HearthStone was actually created with the Unity3D development platform, and I’ve been playing around with that lately, having finished several of the tutorial projects with it. I don’t really have too much interest in developing a full fledged 3D game, but it has real object-oriented scripting, unlike GameMaker, which doesn’t fully implement OO methods. Unity seems really powerful, and I’m looking forward to delving into it a bit more and seeing if any projects come from it.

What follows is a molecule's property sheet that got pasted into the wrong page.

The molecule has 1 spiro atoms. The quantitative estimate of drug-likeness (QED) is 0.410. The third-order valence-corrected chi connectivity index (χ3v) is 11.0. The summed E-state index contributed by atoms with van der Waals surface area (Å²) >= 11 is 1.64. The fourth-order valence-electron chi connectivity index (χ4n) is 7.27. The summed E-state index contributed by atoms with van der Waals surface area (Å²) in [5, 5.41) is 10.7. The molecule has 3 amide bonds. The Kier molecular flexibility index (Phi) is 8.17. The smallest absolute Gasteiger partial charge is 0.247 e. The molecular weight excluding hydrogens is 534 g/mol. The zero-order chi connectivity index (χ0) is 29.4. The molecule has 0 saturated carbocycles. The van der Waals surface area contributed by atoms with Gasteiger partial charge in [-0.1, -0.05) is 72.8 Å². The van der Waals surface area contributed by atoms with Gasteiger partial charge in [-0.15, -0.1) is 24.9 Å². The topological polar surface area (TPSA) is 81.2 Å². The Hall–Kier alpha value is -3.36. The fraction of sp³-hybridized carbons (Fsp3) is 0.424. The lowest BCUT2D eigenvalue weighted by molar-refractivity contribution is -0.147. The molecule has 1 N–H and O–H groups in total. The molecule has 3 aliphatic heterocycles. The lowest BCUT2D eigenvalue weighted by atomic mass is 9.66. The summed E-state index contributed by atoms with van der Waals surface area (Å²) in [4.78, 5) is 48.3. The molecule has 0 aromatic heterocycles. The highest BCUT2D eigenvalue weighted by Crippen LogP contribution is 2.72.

I’ve also been inspired to add to my real life collection lately. Reading the blog on the site https://wischweiz.wordpress.com, I was inspired even more. Every time I’d go into Barnes and Nobles I’d drool over the Android:Netrunner and other strategy games, and a few weeks ago they had copies of Summoner Wars on sale for half off, and I had to go back and pick one up. It’s a cool game; I’ve only had a chance to play a few games with a few friends, including a 2v1 match that ran on way to late and ended in a draw. And I also caved in and bought A:NR off of Amazon and have played a few games with it. I’ve probably spent more time teaching it to other people than I have playing it, but I found that there’s a version of it on OCTGN, which is like VASSAL on steroids, and I’ve had a couple good matches on there. The best part is that OCTGN and the modules are open source, so I can look through the Python code to see how the game mechanics were implemented. Fascinating stuff.